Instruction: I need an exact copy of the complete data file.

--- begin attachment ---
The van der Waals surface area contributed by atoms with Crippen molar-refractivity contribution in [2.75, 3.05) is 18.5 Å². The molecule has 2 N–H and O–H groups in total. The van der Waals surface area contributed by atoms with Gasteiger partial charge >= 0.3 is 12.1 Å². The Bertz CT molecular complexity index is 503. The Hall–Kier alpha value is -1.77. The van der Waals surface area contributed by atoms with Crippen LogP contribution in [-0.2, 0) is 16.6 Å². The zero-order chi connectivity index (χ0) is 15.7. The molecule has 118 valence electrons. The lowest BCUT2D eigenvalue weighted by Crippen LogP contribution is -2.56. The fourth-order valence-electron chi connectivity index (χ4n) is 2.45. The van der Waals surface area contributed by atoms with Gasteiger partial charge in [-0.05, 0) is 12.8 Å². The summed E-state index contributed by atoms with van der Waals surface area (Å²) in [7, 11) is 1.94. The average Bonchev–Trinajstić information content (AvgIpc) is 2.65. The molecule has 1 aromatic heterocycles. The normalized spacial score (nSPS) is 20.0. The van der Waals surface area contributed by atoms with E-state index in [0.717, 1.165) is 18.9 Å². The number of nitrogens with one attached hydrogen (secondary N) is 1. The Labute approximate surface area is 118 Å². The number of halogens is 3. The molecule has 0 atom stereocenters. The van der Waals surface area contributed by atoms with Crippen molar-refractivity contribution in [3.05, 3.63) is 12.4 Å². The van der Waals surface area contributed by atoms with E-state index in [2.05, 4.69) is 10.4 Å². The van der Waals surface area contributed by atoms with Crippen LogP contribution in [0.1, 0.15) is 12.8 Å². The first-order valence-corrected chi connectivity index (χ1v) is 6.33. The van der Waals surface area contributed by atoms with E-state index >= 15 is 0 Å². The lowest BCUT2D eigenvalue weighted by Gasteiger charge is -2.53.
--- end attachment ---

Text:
The van der Waals surface area contributed by atoms with Crippen molar-refractivity contribution in [2.75, 3.05) is 18.5 Å². The molecule has 2 N–H and O–H groups in total. The van der Waals surface area contributed by atoms with Gasteiger partial charge >= 0.3 is 12.1 Å². The Bertz CT molecular complexity index is 503. The Hall–Kier alpha value is -1.77. The van der Waals surface area contributed by atoms with Crippen LogP contribution in [-0.2, 0) is 16.6 Å². The zero-order chi connectivity index (χ0) is 15.7. The molecule has 118 valence electrons. The lowest BCUT2D eigenvalue weighted by Crippen LogP contribution is -2.56. The fourth-order valence-electron chi connectivity index (χ4n) is 2.45. The van der Waals surface area contributed by atoms with Gasteiger partial charge in [-0.05, 0) is 12.8 Å². The summed E-state index contributed by atoms with van der Waals surface area (Å²) in [7, 11) is 1.94. The average Bonchev–Trinajstić information content (AvgIpc) is 2.65. The molecule has 1 aromatic heterocycles. The normalized spacial score (nSPS) is 20.0. The van der Waals surface area contributed by atoms with E-state index in [0.717, 1.165) is 18.9 Å². The number of nitrogens with one attached hydrogen (secondary N) is 1. The Labute approximate surface area is 118 Å². The number of halogens is 3. The molecule has 0 atom stereocenters. The van der Waals surface area contributed by atoms with Crippen molar-refractivity contribution in [3.05, 3.63) is 12.4 Å². The van der Waals surface area contributed by atoms with E-state index in [2.05, 4.69) is 10.4 Å². The van der Waals surface area contributed by atoms with Crippen LogP contribution in [0.1, 0.15) is 12.8 Å². The first-order valence-corrected chi connectivity index (χ1v) is 6.33. The van der Waals surface area contributed by atoms with E-state index >= 15 is 0 Å². The lowest BCUT2D eigenvalue weighted by Gasteiger charge is -2.53.